Flight Simulator Screen Shots

 
The Golden Gate Bridge (near San Francisco), as seen from the cockpit of a Mooney Bravo. You can click on this picture to enlarge it; use your browser's "back" command to return.   A Beechcraft Baron on approach to Metro Oakland International in Oakland, California. You can click on this picture to enlarge it; use your browser's "back" command to return.

 
Parked on the ramp at Wittman Regional Airport in Oshkosh, Wisconsin. My airplane is the Cub in the middle (since it has tail numbers); the other two airplanes are autogenerated. The Oshkosh airport has dozens of airplanes parked on the grass, plus lots of tents and booths, to simulate the Experimental Aircraft Association fly-in.   A DC-3 parked on the ramp at Seattle-Tacoma International, the default airport. This is where I park the DC-3 after I land.

 
I'm flying the Cub, and a huge 747 is number two behind me. It's fun to fool around with the autogenerated air traffic—if you cut in line in front of a 747 and jam on the brakes, the 747 pulls up as close as it dares and stops. Then when you move ahead a few feet, the 747 moves ahead a few feet. If you hold up traffic for too long, though, the autogenerated traffic suddenly disappears. Autogenerated traffic waiting to depart automatically disappears after a few minutes, so in case you're at the end of the line, you won't have to wait forever. Sometimes Flight Simulator autogenerates a large amount of departing traffic, depending on the airport and time of day.   This is a posed shot at Princess Juliana International on the Caribbean island of Saint Maarten, in the Netherlands Antilles. This airport is well-known to airplane spotters, because the huge airplanes skim over a public beach at very low altitude just before landing, affording good close-up views of landing aircraft. The sign warns people on the beach to watch out for the jet blast.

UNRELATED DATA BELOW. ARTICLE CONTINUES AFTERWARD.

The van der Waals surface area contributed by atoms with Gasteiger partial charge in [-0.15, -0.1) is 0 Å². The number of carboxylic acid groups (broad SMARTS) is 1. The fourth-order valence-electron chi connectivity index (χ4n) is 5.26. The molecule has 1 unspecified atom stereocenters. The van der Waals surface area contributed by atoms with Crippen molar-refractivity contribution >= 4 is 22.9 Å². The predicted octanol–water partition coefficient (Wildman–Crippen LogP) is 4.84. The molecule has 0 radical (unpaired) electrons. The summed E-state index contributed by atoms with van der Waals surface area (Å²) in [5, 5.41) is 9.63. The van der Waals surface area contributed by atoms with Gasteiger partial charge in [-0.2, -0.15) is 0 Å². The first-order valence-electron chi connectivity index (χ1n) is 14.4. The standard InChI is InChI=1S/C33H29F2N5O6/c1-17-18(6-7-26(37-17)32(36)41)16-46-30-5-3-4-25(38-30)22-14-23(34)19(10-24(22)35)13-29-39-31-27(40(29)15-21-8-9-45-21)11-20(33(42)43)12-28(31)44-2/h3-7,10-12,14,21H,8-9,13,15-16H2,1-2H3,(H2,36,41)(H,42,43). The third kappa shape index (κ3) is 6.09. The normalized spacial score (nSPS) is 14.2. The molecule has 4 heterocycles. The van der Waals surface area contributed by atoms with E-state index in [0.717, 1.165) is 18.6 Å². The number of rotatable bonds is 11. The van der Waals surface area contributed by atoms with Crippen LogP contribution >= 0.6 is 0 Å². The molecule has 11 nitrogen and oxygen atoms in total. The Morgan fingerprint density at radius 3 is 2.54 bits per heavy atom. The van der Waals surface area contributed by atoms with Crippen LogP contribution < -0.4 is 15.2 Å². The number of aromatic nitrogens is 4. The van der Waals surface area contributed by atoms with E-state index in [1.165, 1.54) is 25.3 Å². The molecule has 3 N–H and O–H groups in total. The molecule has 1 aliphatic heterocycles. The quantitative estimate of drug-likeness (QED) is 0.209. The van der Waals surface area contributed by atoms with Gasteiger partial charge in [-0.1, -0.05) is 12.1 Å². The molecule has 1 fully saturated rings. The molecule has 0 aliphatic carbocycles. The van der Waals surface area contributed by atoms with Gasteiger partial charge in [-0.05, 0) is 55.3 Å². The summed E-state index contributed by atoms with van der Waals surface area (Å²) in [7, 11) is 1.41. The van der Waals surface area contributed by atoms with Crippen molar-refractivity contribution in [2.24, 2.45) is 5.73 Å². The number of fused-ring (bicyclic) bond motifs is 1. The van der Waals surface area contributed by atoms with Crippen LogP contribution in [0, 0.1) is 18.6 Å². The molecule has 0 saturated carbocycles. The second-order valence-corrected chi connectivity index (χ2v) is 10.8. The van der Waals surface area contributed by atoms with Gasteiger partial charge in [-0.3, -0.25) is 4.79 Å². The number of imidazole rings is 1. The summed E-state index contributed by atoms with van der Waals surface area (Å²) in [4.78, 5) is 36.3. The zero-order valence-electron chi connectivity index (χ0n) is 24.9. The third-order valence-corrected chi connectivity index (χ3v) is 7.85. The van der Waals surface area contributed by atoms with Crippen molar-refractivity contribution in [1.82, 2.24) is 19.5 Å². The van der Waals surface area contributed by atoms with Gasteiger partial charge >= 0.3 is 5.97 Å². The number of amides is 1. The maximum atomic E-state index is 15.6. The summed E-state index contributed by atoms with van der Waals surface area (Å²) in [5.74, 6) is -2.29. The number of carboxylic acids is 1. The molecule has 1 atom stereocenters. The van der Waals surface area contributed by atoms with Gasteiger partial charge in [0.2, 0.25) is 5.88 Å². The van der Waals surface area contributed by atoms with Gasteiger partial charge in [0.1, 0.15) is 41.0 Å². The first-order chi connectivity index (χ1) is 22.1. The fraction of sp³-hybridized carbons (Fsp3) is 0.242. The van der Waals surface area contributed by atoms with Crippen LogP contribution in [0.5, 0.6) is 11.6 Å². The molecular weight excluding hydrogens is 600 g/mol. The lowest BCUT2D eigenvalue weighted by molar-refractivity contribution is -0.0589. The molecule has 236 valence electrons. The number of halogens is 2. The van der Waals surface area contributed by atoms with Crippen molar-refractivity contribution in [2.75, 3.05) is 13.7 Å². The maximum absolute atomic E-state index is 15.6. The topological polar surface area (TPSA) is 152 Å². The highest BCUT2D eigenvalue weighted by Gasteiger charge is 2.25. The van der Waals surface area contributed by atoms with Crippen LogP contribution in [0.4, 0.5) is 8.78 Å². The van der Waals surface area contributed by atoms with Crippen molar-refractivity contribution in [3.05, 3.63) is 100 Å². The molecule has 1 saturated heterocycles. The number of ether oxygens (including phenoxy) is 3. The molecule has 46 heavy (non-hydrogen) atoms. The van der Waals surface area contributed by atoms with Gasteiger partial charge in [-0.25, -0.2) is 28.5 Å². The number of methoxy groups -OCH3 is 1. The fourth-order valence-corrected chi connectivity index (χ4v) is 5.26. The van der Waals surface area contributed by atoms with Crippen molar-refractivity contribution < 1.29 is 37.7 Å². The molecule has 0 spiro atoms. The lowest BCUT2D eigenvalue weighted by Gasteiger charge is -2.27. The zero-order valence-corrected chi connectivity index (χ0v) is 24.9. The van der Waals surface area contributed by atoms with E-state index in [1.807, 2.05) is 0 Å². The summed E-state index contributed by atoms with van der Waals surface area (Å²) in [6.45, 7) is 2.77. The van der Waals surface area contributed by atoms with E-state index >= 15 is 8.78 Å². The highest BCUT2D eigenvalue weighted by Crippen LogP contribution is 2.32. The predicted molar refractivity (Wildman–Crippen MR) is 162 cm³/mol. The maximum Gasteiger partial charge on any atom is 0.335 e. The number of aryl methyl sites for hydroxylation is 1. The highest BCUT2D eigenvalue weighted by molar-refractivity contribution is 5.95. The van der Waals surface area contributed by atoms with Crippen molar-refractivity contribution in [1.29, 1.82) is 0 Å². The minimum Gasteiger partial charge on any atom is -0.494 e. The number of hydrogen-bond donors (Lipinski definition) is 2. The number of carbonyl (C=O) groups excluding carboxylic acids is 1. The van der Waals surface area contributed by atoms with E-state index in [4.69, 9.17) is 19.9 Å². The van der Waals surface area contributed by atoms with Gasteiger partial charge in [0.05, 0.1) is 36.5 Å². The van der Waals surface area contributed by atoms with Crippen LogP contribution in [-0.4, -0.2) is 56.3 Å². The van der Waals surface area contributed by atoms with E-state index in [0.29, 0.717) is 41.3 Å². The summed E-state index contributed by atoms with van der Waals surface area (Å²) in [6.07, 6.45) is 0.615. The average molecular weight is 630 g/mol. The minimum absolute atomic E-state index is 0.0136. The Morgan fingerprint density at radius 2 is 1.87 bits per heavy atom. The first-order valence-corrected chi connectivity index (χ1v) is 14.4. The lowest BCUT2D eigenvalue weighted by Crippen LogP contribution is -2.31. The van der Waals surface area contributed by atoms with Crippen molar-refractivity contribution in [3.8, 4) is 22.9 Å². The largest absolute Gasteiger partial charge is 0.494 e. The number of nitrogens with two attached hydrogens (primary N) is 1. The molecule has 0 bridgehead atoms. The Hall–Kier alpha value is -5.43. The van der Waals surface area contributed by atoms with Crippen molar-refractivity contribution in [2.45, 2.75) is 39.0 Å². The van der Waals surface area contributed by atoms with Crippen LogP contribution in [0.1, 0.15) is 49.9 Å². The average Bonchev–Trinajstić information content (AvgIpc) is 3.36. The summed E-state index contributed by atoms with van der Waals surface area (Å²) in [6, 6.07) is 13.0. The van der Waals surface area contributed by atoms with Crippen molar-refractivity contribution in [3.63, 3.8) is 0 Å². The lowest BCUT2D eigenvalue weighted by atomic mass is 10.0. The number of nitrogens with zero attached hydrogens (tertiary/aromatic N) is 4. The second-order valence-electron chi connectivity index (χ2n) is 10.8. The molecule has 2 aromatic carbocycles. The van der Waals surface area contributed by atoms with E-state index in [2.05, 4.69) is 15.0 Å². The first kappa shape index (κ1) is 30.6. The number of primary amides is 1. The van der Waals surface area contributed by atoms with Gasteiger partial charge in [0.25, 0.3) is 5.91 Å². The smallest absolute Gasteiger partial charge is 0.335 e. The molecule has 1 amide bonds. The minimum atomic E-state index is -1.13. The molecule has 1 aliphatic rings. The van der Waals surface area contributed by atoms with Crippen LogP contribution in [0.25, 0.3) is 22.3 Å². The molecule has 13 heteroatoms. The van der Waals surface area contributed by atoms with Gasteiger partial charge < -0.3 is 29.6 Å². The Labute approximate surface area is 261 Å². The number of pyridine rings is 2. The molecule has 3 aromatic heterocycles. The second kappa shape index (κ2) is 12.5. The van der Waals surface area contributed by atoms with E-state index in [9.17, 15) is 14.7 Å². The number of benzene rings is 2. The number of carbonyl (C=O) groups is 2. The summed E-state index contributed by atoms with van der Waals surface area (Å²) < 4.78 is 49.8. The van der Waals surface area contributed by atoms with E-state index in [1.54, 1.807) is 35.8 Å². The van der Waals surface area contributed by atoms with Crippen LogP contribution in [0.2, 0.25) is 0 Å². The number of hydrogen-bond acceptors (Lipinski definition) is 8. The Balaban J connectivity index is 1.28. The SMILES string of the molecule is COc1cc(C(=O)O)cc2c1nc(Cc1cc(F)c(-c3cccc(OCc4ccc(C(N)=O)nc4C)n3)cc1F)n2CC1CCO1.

A lineup of expensive airplanes (including my King Air) at Sion Airport in Switzerland. It's fun to fly through the deep mountain valleys in Switzerland, but you need an airplane with robust climb capabilities in case a valley dead ends and you have to climb your way out of it. The King Air does very well.  


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